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FIA and GPMA Kiss and Make Up

Autosport magazine reports that the FIA and the Grand Prix Manufacturers Association have reached agreement on all their remaining problem areas. Presumably, this means finance too, since the manufacturers have been insisting upon a greater share of the loot.

Cooper 2.5

The car that changed racing forever – 2.5 liter Cooper

All seems very friendly and pleasant, now that this agreement has been reached, until one reaches this section of Autosport’s article:

The paper said that individual team management, people such as McLaren boss Ron Dennis, would be bypassed in future and discussions about the rules would take place with the manufacturers at main board level.

All of the 11 current teams, due to expand to 12 in 2008, are currently either owned by a manufacturer or linked to one through an engine supply contract.

An FIA spokesman said the independent teams, such as Williams, would not lose out in the decision-making process, however.

“The FIA’s role has always been to protect the independent teams and we will continue to do that,” he said.

That last statement has to be taken with a huge pinch of salt, considering that it was a decision by the FIA that finally forced the last independent engine manufacturer, Cosworth, out of F1. It is only thanks to that decision that “all of the teams are currently owned or linked to a manufacturer.” So the FIA create the circumstances and then point to the circumstances as justification for their latest action. Seems a bit unfair to me. And it hardly gives confidence to the remaining independent teams that the FIA will represent their interests.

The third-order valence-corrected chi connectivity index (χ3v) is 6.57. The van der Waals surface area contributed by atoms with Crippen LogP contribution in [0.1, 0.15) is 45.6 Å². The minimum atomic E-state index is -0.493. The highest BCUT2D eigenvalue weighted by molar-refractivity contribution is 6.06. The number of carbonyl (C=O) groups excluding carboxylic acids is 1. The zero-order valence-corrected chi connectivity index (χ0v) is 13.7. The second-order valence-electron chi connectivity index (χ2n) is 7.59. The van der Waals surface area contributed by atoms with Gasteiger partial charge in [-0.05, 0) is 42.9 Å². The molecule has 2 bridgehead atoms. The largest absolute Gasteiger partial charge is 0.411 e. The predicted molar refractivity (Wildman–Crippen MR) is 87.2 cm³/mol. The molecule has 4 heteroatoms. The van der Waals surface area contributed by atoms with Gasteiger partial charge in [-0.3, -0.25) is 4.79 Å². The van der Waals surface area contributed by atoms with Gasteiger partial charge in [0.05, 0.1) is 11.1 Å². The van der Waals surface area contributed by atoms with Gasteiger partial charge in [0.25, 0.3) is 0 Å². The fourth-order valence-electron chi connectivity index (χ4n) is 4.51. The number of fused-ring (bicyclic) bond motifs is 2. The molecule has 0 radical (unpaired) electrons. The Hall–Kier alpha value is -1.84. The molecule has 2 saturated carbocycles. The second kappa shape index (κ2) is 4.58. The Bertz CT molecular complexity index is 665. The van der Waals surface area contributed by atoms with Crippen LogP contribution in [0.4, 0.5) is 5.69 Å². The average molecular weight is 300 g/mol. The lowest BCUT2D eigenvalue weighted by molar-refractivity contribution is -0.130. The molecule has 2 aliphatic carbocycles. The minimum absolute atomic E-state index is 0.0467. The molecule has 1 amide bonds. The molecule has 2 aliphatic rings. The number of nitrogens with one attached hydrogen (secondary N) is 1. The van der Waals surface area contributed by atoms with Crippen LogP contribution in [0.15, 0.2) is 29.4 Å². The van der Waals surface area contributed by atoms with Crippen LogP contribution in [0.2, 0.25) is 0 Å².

But we must face the fact that these are merely the signs of the changes happening in F1. There are three independents left: McLaren, Williams and Super Aguri. Of these, Aguri would love to become a sort of Honda B team, rumor has it that McLaren will end up as the Mercedes team, and Williams are very likely to be absorbed into Toyota in the future.

At which point there are no more independents to worry about and the great FIA/GPMA ship can sail on into the future undisturbed by the cries of little guys drowning in its wake. It’s the way things are going and, I suppose, was always inevitable once the manufacturers realized the marketing possibilities available.

Eras come and go and we are seeing the last days of the independent in F1; gone will be the brilliant engineer like Chapman or Gordon Murray taking on the might of the corporations, gone revolutionary technical innovations like ground effect that change the face of racing, gone the tiny team that competes just because it loves racing (come back, Minardi, all is forgiven). No, now we look forward to the age of the giants when advertising is king and we can fondly imagine that what takes place on the track has some relevance for the road cars of the future.

The irony is that technological advance in F1 has always filtered out to road cars. Sure, we can’t believe that production engines will ever rev to 20,000 rpm but, let’s face it, they already rev to twice the speed they were doing thirty years ago. And advances in aerodynamics, suspension, braking and chassis design have all had their effect on the modern production car. Now that the FIA is limiting the engine and other technical innovations in their quest for politically correct fuel efficiency, we can say goodbye to any real advances. Racing must always mean speed; without that it becomes meaningless.

And, quite frankly, a world that does not allow itself the one small indulgence of a sport that cares not a hoot for a few more ounces of greenhouse gases being released will be a miserable world indeed. Sometimes I feel like a dinosaur…

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